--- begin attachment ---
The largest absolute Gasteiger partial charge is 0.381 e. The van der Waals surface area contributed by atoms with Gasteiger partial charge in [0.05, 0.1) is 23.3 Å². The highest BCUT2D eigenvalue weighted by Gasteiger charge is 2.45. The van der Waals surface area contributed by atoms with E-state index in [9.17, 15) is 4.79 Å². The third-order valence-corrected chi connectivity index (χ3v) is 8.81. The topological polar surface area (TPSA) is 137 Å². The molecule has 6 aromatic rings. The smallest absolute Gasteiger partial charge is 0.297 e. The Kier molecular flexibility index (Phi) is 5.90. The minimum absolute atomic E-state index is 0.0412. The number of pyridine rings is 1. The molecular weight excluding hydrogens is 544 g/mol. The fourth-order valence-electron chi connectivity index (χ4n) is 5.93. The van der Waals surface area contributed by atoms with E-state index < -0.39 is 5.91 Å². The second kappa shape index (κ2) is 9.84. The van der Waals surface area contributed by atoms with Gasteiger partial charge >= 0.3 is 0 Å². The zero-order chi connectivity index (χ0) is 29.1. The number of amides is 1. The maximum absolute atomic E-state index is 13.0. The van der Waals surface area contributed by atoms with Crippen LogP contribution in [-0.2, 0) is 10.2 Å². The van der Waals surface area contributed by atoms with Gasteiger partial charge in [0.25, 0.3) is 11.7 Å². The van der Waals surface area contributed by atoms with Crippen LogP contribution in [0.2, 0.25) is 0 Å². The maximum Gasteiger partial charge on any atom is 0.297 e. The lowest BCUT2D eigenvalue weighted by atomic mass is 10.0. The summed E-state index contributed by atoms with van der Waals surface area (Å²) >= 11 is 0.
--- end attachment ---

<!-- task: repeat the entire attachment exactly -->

The largest absolute Gasteiger partial charge is 0.381 e. The van der Waals surface area contributed by atoms with Gasteiger partial charge in [0.05, 0.1) is 23.3 Å². The highest BCUT2D eigenvalue weighted by Gasteiger charge is 2.45. The van der Waals surface area contributed by atoms with E-state index in [9.17, 15) is 4.79 Å². The third-order valence-corrected chi connectivity index (χ3v) is 8.81. The topological polar surface area (TPSA) is 137 Å². The molecule has 6 aromatic rings. The smallest absolute Gasteiger partial charge is 0.297 e. The Kier molecular flexibility index (Phi) is 5.90. The minimum absolute atomic E-state index is 0.0412. The number of pyridine rings is 1. The molecular weight excluding hydrogens is 544 g/mol. The fourth-order valence-electron chi connectivity index (χ4n) is 5.93. The van der Waals surface area contributed by atoms with E-state index < -0.39 is 5.91 Å². The second kappa shape index (κ2) is 9.84. The van der Waals surface area contributed by atoms with Gasteiger partial charge >= 0.3 is 0 Å². The zero-order chi connectivity index (χ0) is 29.1. The number of amides is 1. The maximum absolute atomic E-state index is 13.0. The van der Waals surface area contributed by atoms with Crippen LogP contribution in [-0.2, 0) is 10.2 Å². The van der Waals surface area contributed by atoms with Gasteiger partial charge in [0.25, 0.3) is 11.7 Å². The van der Waals surface area contributed by atoms with Crippen LogP contribution in [0.2, 0.25) is 0 Å². The maximum Gasteiger partial charge on any atom is 0.297 e. The lowest BCUT2D eigenvalue weighted by atomic mass is 10.0. The summed E-state index contributed by atoms with van der Waals surface area (Å²) >= 11 is 0.